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Why the White House Shouldn't Play Chicken With Fox

5 years ago
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It's war! A rumble in Washington. Two titanic political forces locked in a bloody battle to the very end. A confrontation between good and evil. A clash of civilizations. Of course, I'm talking about the scuffle between the White House and Fox News.

I'm watching this fight as no disinterested observer. For years I was a rare commodity: a liberal commentator on Fox News. I enjoyed working with the bookers and producers at Fox's Washington bureau. But the place often felt like a foreign territory. On air, I was always the visiting team. The routine usually went something like this: A right-wing host (either an out-in-the-open conservative or barely veiled one) would turn to the conservative guest and ask, "You think the war in Iraq is a stunning success. Please tell us why it's going so well." Then s/he would introduce me and say, "Now, I understand you're against fighting for freedom. Can you explain to our audience why that is?"

Context is everything. While there have been decent, hardworking journalists at Fox, the enterprise is indeed colored by its far-right opinion-masters, most notably those on-air: Sean Hannity, Glenn Beck and Bill O'Reilly. Even its supposed straight-news shows tilt right, with panels loaded with more arch-conservatives than strong liberals. (Media Matters, a liberal watchdog group, has convincingly chronicled how the far-right views expressed on Fox's opinion shows shape the network's news coverage.)

Rupert Murdoch and Roger Ailes have the right to make Fox as right-wingish as they desire. Their network can provide a platform for a host who calls the president a "racist." It can broadcast interviews in which a conservative host asks a conservative guest softball questions. (See Hannity.) It can elect to focus on (real or imagined) foibles of Democrats more than those of Republicans. It can beat the drums for war or recruit foot soldiers for anti-Obama rallies. And it can repeatedly -- and laughably -- assert that it's "fair and balanced." But polite society doesn't have to accept any or all of this.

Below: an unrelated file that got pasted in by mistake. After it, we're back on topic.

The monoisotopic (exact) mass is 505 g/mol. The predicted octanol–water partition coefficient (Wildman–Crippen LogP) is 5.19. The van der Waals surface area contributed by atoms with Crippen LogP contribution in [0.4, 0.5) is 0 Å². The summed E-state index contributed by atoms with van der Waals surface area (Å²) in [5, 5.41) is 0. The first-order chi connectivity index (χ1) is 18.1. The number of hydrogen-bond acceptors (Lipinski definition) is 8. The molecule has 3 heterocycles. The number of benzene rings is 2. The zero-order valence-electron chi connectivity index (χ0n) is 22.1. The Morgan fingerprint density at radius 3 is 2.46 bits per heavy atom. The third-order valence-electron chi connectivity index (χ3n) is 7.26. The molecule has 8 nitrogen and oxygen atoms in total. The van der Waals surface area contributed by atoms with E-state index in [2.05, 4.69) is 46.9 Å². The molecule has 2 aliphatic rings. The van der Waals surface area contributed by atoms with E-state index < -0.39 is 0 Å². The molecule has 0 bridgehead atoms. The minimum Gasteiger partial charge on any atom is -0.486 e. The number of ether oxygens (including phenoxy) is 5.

Neither does the White House. But that doesn't mean the Obama administration has to make a federal case over Fox.

In recent days, the White House has let loose its big guns. On Sunday shows these past two weekends -- as Fox has duly noted -- top Obama officials blasted the network. First, White House Communications Director Anita Dunn slammed Fox as "opinion journalism masquerading as news." Then White House Chief of Staff Rahm Emanuel said that the other cable news networks shouldn't be "following Fox." Senior White House aide David Axelrod declared that Fox is "not a news organization." On Monday, White House press secretary Robert Gibbs accused Fox of skewing its coverage to the right for the sake of profits. And the White House has stopped providing guests to "Fox News Sunday." Dunn told The New York Times, "We're going to treat them like we treat an opponent." Now Washington is abuzz over which side will blink first.

The White House-Fox feud has sparked what the political media most relish: a debate about media and politics. New York Times media dissecter David Carr has chided the White House for punching down -- that is, taking on a foe not worthy of the bother. Worse, he says, "the administration, by deploying official resources against a troublesome media organization, seems to have brought a knife to a gunfight."